- the number and type of providers employed by the hospital;
- the frequency of contract negotiations with providers and physician hospital organizations;
- an organizational chart of the corporate structure of the hospital and any affiliates including a description of the services offered; and
- a copy of the hospital’s policy concerning the prohibition that no physician employed by the hospital or any affiliate is required or in any way obligated to refer patients to physicians also employed or under contract with the hospital or any affiliate.
- RSA 420-J:7 and Ins 2701: a health carrier must maintain a network that is sufficient in numbers, types, and geographic location of providers to ensure that all services to covered persons will be accessible without unreasonable delay, and a carrier must maintain a detailed description of their procedures for monitoring network adequacy at its place of business. The carrier must annually submit a report of their compliance with rules for network adequacy to the commission of insurance. Generally, a carrier must meet the geographic accessibility requirements for 90% of covered persons in a particular geographic area.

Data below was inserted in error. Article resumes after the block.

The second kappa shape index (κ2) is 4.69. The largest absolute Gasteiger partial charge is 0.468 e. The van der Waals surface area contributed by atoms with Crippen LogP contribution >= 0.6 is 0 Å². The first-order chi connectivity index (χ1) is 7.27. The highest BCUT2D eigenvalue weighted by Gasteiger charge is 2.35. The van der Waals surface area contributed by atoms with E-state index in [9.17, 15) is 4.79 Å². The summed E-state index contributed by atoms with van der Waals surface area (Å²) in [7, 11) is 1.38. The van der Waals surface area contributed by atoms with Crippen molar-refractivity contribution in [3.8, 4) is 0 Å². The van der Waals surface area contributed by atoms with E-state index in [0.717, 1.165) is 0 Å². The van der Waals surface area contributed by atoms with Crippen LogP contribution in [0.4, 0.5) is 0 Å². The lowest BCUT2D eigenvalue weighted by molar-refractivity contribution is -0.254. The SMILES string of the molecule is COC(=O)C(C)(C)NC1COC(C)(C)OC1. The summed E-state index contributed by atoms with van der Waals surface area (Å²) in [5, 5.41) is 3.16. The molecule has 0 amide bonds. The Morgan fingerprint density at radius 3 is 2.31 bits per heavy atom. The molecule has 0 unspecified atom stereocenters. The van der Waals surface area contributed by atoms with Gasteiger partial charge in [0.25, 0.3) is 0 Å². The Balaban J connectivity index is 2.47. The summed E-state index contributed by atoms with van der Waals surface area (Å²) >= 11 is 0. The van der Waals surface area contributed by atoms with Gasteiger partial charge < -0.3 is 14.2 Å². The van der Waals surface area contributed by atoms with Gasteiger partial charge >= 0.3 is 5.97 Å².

- RSA 400-B:3 requires that a health insurer maintain its books, records, and documents in a manner so that the practices of the insurer regarding network adequacy, utilization review, quality assessment and improvement, and provider credentialing may be ascertained during a market conduct examination.
- RSA 416:4 prohibits most favored nation or equally favored nation provisions in any contract for medical care provider services. A most favored nation clause is a requirement that a provider give the insurer the benefit of any lower fee schedules or charges for services which the provider may subsequently agree to with other persons or entities.